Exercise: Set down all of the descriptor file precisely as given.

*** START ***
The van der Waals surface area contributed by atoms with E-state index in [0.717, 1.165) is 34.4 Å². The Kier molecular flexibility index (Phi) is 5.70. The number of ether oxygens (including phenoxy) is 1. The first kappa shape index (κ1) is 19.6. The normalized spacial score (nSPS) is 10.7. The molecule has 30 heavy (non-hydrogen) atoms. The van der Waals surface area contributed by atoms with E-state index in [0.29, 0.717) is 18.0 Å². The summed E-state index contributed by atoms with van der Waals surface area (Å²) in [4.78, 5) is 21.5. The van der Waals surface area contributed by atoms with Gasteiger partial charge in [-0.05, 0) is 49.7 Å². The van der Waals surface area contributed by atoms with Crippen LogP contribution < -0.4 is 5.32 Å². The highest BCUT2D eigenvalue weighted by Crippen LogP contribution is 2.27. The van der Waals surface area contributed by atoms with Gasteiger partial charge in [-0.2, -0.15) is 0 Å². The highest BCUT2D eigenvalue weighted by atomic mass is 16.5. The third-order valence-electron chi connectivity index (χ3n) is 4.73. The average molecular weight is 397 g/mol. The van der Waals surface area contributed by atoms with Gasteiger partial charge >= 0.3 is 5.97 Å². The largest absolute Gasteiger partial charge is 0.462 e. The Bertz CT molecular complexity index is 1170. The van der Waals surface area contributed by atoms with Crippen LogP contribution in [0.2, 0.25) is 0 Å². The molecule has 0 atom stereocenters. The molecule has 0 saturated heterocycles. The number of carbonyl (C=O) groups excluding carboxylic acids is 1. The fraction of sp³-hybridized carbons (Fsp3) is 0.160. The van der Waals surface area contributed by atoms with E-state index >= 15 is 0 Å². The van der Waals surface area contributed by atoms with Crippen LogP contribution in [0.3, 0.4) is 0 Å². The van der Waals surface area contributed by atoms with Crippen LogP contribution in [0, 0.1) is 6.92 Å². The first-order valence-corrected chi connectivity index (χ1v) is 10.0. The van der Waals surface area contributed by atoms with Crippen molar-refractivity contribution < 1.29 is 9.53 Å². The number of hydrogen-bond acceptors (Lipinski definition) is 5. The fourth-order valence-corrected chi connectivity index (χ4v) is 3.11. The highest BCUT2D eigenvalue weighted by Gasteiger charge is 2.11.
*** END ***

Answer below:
The van der Waals surface area contributed by atoms with E-state index in [0.717, 1.165) is 34.4 Å². The Kier molecular flexibility index (Phi) is 5.70. The number of ether oxygens (including phenoxy) is 1. The first kappa shape index (κ1) is 19.6. The normalized spacial score (nSPS) is 10.7. The molecule has 30 heavy (non-hydrogen) atoms. The van der Waals surface area contributed by atoms with E-state index in [0.29, 0.717) is 18.0 Å². The summed E-state index contributed by atoms with van der Waals surface area (Å²) in [4.78, 5) is 21.5. The van der Waals surface area contributed by atoms with Gasteiger partial charge in [-0.05, 0) is 49.7 Å². The van der Waals surface area contributed by atoms with Crippen LogP contribution < -0.4 is 5.32 Å². The highest BCUT2D eigenvalue weighted by Crippen LogP contribution is 2.27. The van der Waals surface area contributed by atoms with Gasteiger partial charge in [-0.2, -0.15) is 0 Å². The highest BCUT2D eigenvalue weighted by atomic mass is 16.5. The third-order valence-electron chi connectivity index (χ3n) is 4.73. The average molecular weight is 397 g/mol. The van der Waals surface area contributed by atoms with Gasteiger partial charge >= 0.3 is 5.97 Å². The largest absolute Gasteiger partial charge is 0.462 e. The Bertz CT molecular complexity index is 1170. The van der Waals surface area contributed by atoms with Crippen LogP contribution in [0.2, 0.25) is 0 Å². The molecule has 0 atom stereocenters. The molecule has 0 saturated heterocycles. The number of carbonyl (C=O) groups excluding carboxylic acids is 1. The fraction of sp³-hybridized carbons (Fsp3) is 0.160. The van der Waals surface area contributed by atoms with E-state index >= 15 is 0 Å². The van der Waals surface area contributed by atoms with Crippen LogP contribution in [0.3, 0.4) is 0 Å². The van der Waals surface area contributed by atoms with Crippen LogP contribution in [0, 0.1) is 6.92 Å². The first-order valence-corrected chi connectivity index (χ1v) is 10.0. The van der Waals surface area contributed by atoms with Crippen molar-refractivity contribution < 1.29 is 9.53 Å². The number of hydrogen-bond acceptors (Lipinski definition) is 5. The fourth-order valence-corrected chi connectivity index (χ4v) is 3.11. The highest BCUT2D eigenvalue weighted by Gasteiger charge is 2.11.